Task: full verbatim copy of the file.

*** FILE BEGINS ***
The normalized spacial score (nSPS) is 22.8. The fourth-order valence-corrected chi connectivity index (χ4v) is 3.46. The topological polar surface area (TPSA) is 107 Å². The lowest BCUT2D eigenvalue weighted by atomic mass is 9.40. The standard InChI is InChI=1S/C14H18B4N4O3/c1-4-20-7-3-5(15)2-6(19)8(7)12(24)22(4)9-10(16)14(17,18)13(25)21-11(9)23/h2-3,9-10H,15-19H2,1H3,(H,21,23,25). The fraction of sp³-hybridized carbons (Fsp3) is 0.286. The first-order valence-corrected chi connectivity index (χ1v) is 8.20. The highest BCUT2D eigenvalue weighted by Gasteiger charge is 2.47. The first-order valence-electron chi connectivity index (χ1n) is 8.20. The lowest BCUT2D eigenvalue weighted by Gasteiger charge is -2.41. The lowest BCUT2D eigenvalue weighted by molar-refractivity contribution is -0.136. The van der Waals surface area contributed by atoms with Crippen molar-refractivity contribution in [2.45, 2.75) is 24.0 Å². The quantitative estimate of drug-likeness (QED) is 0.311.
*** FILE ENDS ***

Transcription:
The normalized spacial score (nSPS) is 22.8. The fourth-order valence-corrected chi connectivity index (χ4v) is 3.46. The topological polar surface area (TPSA) is 107 Å². The lowest BCUT2D eigenvalue weighted by atomic mass is 9.40. The standard InChI is InChI=1S/C14H18B4N4O3/c1-4-20-7-3-5(15)2-6(19)8(7)12(24)22(4)9-10(16)14(17,18)13(25)21-11(9)23/h2-3,9-10H,15-19H2,1H3,(H,21,23,25). The fraction of sp³-hybridized carbons (Fsp3) is 0.286. The first-order valence-corrected chi connectivity index (χ1v) is 8.20. The highest BCUT2D eigenvalue weighted by Gasteiger charge is 2.47. The first-order valence-electron chi connectivity index (χ1n) is 8.20. The lowest BCUT2D eigenvalue weighted by Gasteiger charge is -2.41. The lowest BCUT2D eigenvalue weighted by molar-refractivity contribution is -0.136. The van der Waals surface area contributed by atoms with Crippen molar-refractivity contribution in [2.45, 2.75) is 24.0 Å². The quantitative estimate of drug-likeness (QED) is 0.311.